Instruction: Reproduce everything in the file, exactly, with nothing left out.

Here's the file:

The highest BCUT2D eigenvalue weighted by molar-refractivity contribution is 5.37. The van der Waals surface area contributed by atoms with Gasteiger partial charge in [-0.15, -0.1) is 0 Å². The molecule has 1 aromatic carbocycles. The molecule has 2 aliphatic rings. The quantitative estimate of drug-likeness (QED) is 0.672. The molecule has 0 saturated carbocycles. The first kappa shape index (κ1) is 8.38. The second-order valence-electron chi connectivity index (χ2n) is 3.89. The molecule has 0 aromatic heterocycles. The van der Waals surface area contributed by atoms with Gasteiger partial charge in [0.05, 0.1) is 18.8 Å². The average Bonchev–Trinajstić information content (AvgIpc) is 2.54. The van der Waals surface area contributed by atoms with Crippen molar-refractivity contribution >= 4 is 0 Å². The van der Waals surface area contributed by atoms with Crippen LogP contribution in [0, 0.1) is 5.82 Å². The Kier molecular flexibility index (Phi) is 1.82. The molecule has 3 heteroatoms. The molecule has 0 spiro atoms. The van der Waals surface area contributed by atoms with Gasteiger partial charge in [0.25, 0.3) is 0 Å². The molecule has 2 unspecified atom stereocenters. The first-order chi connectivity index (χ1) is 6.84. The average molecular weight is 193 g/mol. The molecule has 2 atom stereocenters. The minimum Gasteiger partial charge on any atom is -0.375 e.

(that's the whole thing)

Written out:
The highest BCUT2D eigenvalue weighted by molar-refractivity contribution is 5.37. The van der Waals surface area contributed by atoms with Gasteiger partial charge in [-0.15, -0.1) is 0 Å². The molecule has 1 aromatic carbocycles. The molecule has 2 aliphatic rings. The quantitative estimate of drug-likeness (QED) is 0.672. The molecule has 0 saturated carbocycles. The first kappa shape index (κ1) is 8.38. The second-order valence-electron chi connectivity index (χ2n) is 3.89. The molecule has 0 aromatic heterocycles. The van der Waals surface area contributed by atoms with Gasteiger partial charge in [0.05, 0.1) is 18.8 Å². The average Bonchev–Trinajstić information content (AvgIpc) is 2.54. The van der Waals surface area contributed by atoms with Crippen molar-refractivity contribution >= 4 is 0 Å². The van der Waals surface area contributed by atoms with Crippen LogP contribution in [0, 0.1) is 5.82 Å². The Kier molecular flexibility index (Phi) is 1.82. The molecule has 3 heteroatoms. The molecule has 0 spiro atoms. The van der Waals surface area contributed by atoms with Gasteiger partial charge in [0.25, 0.3) is 0 Å². The molecule has 2 unspecified atom stereocenters. The first-order chi connectivity index (χ1) is 6.84. The average molecular weight is 193 g/mol. The molecule has 2 atom stereocenters. The minimum Gasteiger partial charge on any atom is -0.375 e.